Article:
This article examines how discussion around apartheid area symbols such as the inclusion of 'Die Stem' into the post-apartheid national anthem or the use of the former apartheid flag speak to not only a certain relationship to the past but also to imagining a different future.

Formation of public memory often serves as a yardstick for a society's changing culture as borne from its history: the process of transformation. With specific focus on the symbols of the apartheid regime and the contemporary contestations of these symbols in the name of decolonisation and anti-hate speech policies, this article seeks to explore to what extent the transformation of contemporary South African culture is still (or even more so) seen as somehow unfinished business: certain segments of society position themselves in different ways to the present renegotiation of the future by reframing the past. The Nelson Mandela Foundation demanded the waving of the flag to be banned, the Economic Freedom Fighters want to remove the section of 'Die Stem' from the national anthem and AfriForum opposes both moves in the name of freedom of expression and preserving the Afrikaner culture.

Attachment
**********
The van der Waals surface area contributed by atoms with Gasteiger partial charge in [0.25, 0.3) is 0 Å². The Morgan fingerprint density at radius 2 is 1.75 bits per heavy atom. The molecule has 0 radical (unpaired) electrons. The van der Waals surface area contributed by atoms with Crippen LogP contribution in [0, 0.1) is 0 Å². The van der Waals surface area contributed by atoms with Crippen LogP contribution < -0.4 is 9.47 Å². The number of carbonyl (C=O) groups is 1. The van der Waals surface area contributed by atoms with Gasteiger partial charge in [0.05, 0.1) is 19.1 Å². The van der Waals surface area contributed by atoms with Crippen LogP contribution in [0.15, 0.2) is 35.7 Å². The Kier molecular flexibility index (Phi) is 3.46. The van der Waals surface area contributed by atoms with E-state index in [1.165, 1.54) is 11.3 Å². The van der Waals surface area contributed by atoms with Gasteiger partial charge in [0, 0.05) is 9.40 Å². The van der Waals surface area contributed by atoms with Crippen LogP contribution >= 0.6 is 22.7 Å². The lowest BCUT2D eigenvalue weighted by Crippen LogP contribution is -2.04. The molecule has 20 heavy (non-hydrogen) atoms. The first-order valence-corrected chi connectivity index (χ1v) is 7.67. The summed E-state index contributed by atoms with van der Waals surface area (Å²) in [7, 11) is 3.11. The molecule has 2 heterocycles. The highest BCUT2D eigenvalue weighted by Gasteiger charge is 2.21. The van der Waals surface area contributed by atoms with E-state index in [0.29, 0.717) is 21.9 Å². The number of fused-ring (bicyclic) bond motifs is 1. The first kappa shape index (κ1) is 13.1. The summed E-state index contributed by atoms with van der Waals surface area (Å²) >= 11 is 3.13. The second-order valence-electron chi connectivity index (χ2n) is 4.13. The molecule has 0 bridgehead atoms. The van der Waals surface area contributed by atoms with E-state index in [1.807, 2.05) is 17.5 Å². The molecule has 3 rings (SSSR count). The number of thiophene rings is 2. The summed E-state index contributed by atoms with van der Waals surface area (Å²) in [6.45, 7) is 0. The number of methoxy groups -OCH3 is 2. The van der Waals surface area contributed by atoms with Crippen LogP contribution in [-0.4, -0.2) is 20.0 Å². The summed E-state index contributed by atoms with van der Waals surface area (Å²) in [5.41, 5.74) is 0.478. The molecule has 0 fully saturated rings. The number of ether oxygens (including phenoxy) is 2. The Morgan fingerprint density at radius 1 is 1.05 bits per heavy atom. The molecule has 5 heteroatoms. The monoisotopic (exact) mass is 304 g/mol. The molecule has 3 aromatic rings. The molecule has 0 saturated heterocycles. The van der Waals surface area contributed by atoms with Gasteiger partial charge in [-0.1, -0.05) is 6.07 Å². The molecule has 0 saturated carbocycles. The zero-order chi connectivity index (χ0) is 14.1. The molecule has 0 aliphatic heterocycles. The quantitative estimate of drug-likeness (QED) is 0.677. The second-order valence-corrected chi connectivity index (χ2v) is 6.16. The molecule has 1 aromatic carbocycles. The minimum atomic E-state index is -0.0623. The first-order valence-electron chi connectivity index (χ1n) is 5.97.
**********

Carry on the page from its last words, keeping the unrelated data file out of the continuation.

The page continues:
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pp. 103-127
Launched on MUSE
Open Access
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